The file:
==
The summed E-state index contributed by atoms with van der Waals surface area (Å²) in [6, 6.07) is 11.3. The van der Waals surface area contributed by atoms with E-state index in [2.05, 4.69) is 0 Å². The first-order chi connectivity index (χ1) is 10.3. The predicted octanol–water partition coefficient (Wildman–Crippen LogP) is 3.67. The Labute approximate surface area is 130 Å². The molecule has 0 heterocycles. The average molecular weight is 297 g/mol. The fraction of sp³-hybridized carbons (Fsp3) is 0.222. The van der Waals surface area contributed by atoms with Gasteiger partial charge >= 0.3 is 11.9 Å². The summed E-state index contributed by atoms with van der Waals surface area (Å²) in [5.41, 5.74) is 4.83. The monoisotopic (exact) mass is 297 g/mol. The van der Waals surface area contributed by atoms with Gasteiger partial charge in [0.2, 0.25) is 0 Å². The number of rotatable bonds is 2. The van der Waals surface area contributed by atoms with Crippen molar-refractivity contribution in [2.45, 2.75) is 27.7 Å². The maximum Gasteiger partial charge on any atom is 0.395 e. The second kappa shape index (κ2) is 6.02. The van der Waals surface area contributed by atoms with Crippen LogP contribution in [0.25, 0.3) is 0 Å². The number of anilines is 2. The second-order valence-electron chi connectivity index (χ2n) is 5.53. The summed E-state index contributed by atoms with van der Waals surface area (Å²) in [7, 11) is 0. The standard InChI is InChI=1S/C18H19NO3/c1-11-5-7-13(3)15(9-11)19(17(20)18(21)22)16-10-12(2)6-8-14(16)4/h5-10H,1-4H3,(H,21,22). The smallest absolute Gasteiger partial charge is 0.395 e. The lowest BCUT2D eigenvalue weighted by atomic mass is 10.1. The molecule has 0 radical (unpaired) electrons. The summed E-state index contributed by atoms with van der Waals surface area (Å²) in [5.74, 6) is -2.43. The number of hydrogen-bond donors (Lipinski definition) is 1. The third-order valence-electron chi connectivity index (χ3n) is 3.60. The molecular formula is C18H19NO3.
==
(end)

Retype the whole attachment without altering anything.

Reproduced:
The summed E-state index contributed by atoms with van der Waals surface area (Å²) in [6, 6.07) is 11.3. The van der Waals surface area contributed by atoms with E-state index in [2.05, 4.69) is 0 Å². The first-order chi connectivity index (χ1) is 10.3. The predicted octanol–water partition coefficient (Wildman–Crippen LogP) is 3.67. The Labute approximate surface area is 130 Å². The molecule has 0 heterocycles. The average molecular weight is 297 g/mol. The fraction of sp³-hybridized carbons (Fsp3) is 0.222. The van der Waals surface area contributed by atoms with Gasteiger partial charge >= 0.3 is 11.9 Å². The summed E-state index contributed by atoms with van der Waals surface area (Å²) in [5.41, 5.74) is 4.83. The monoisotopic (exact) mass is 297 g/mol. The van der Waals surface area contributed by atoms with Gasteiger partial charge in [0.2, 0.25) is 0 Å². The number of rotatable bonds is 2. The van der Waals surface area contributed by atoms with Crippen molar-refractivity contribution in [2.45, 2.75) is 27.7 Å². The maximum Gasteiger partial charge on any atom is 0.395 e. The second kappa shape index (κ2) is 6.02. The van der Waals surface area contributed by atoms with Crippen LogP contribution in [0.25, 0.3) is 0 Å². The number of anilines is 2. The second-order valence-electron chi connectivity index (χ2n) is 5.53. The summed E-state index contributed by atoms with van der Waals surface area (Å²) in [7, 11) is 0. The standard InChI is InChI=1S/C18H19NO3/c1-11-5-7-13(3)15(9-11)19(17(20)18(21)22)16-10-12(2)6-8-14(16)4/h5-10H,1-4H3,(H,21,22). The smallest absolute Gasteiger partial charge is 0.395 e. The lowest BCUT2D eigenvalue weighted by atomic mass is 10.1. The molecule has 0 radical (unpaired) electrons. The summed E-state index contributed by atoms with van der Waals surface area (Å²) in [5.74, 6) is -2.43. The number of hydrogen-bond donors (Lipinski definition) is 1. The third-order valence-electron chi connectivity index (χ3n) is 3.60. The molecular formula is C18H19NO3.